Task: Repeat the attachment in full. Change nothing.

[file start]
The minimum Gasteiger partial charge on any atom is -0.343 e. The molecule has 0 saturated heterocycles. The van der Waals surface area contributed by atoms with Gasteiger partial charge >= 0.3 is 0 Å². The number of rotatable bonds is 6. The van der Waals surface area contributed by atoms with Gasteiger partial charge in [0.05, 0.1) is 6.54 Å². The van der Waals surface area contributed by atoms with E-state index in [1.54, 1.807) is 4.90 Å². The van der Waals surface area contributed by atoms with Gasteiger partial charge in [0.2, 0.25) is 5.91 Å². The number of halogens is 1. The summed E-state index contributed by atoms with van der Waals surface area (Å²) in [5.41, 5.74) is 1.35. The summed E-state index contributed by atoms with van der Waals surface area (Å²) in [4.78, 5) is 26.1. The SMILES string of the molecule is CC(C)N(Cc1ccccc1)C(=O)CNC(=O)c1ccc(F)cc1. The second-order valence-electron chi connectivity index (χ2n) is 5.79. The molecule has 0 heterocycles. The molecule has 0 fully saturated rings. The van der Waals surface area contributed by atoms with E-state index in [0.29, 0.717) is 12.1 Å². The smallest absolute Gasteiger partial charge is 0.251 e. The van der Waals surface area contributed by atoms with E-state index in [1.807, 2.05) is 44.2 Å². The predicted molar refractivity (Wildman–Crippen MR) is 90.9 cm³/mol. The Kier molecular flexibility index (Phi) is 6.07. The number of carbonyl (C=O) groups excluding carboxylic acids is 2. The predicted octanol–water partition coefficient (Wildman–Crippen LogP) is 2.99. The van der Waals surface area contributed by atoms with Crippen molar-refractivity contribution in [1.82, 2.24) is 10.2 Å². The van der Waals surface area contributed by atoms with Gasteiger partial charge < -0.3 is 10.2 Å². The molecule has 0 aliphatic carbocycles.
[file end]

The minimum Gasteiger partial charge on any atom is -0.343 e. The molecule has 0 saturated heterocycles. The van der Waals surface area contributed by atoms with Gasteiger partial charge >= 0.3 is 0 Å². The number of rotatable bonds is 6. The van der Waals surface area contributed by atoms with Gasteiger partial charge in [0.05, 0.1) is 6.54 Å². The van der Waals surface area contributed by atoms with E-state index in [1.54, 1.807) is 4.90 Å². The van der Waals surface area contributed by atoms with Gasteiger partial charge in [0.2, 0.25) is 5.91 Å². The number of halogens is 1. The summed E-state index contributed by atoms with van der Waals surface area (Å²) in [5.41, 5.74) is 1.35. The summed E-state index contributed by atoms with van der Waals surface area (Å²) in [4.78, 5) is 26.1. The SMILES string of the molecule is CC(C)N(Cc1ccccc1)C(=O)CNC(=O)c1ccc(F)cc1. The second-order valence-electron chi connectivity index (χ2n) is 5.79. The molecule has 0 heterocycles. The molecule has 0 fully saturated rings. The van der Waals surface area contributed by atoms with E-state index in [0.29, 0.717) is 12.1 Å². The smallest absolute Gasteiger partial charge is 0.251 e. The van der Waals surface area contributed by atoms with E-state index in [1.807, 2.05) is 44.2 Å². The predicted molar refractivity (Wildman–Crippen MR) is 90.9 cm³/mol. The Kier molecular flexibility index (Phi) is 6.07. The number of carbonyl (C=O) groups excluding carboxylic acids is 2. The predicted octanol–water partition coefficient (Wildman–Crippen LogP) is 2.99. The van der Waals surface area contributed by atoms with Crippen molar-refractivity contribution in [1.82, 2.24) is 10.2 Å². The van der Waals surface area contributed by atoms with Gasteiger partial charge < -0.3 is 10.2 Å². The molecule has 0 aliphatic carbocycles.